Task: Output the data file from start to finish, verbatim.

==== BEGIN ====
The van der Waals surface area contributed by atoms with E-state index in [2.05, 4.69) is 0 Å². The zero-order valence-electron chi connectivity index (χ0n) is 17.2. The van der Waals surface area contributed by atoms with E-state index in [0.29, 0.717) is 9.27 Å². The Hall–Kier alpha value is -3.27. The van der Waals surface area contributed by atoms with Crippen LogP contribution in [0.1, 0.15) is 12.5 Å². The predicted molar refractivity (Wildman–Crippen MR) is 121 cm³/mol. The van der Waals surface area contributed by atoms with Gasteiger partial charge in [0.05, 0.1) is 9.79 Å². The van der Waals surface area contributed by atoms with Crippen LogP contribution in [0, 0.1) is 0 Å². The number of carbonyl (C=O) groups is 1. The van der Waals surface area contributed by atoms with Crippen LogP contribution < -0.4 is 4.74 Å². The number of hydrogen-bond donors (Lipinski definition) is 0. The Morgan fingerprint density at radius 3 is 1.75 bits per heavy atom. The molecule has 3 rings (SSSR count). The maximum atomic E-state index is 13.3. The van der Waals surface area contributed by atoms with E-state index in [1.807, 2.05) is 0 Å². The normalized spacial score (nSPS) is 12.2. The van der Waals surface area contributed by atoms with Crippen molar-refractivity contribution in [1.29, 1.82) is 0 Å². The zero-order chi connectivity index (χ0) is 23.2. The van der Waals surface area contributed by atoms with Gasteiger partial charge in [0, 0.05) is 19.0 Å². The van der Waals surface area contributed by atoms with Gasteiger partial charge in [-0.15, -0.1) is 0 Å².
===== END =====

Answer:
The van der Waals surface area contributed by atoms with E-state index in [2.05, 4.69) is 0 Å². The zero-order valence-electron chi connectivity index (χ0n) is 17.2. The van der Waals surface area contributed by atoms with E-state index in [0.29, 0.717) is 9.27 Å². The Hall–Kier alpha value is -3.27. The van der Waals surface area contributed by atoms with Crippen LogP contribution in [0.1, 0.15) is 12.5 Å². The predicted molar refractivity (Wildman–Crippen MR) is 121 cm³/mol. The van der Waals surface area contributed by atoms with Gasteiger partial charge in [0.05, 0.1) is 9.79 Å². The van der Waals surface area contributed by atoms with Crippen LogP contribution in [0, 0.1) is 0 Å². The number of carbonyl (C=O) groups is 1. The van der Waals surface area contributed by atoms with Crippen LogP contribution < -0.4 is 4.74 Å². The number of hydrogen-bond donors (Lipinski definition) is 0. The Morgan fingerprint density at radius 3 is 1.75 bits per heavy atom. The molecule has 3 rings (SSSR count). The maximum atomic E-state index is 13.3. The van der Waals surface area contributed by atoms with E-state index in [1.807, 2.05) is 0 Å². The normalized spacial score (nSPS) is 12.2. The van der Waals surface area contributed by atoms with Crippen molar-refractivity contribution in [1.29, 1.82) is 0 Å². The zero-order chi connectivity index (χ0) is 23.2. The van der Waals surface area contributed by atoms with Gasteiger partial charge in [0, 0.05) is 19.0 Å². The van der Waals surface area contributed by atoms with Gasteiger partial charge in [-0.15, -0.1) is 0 Å².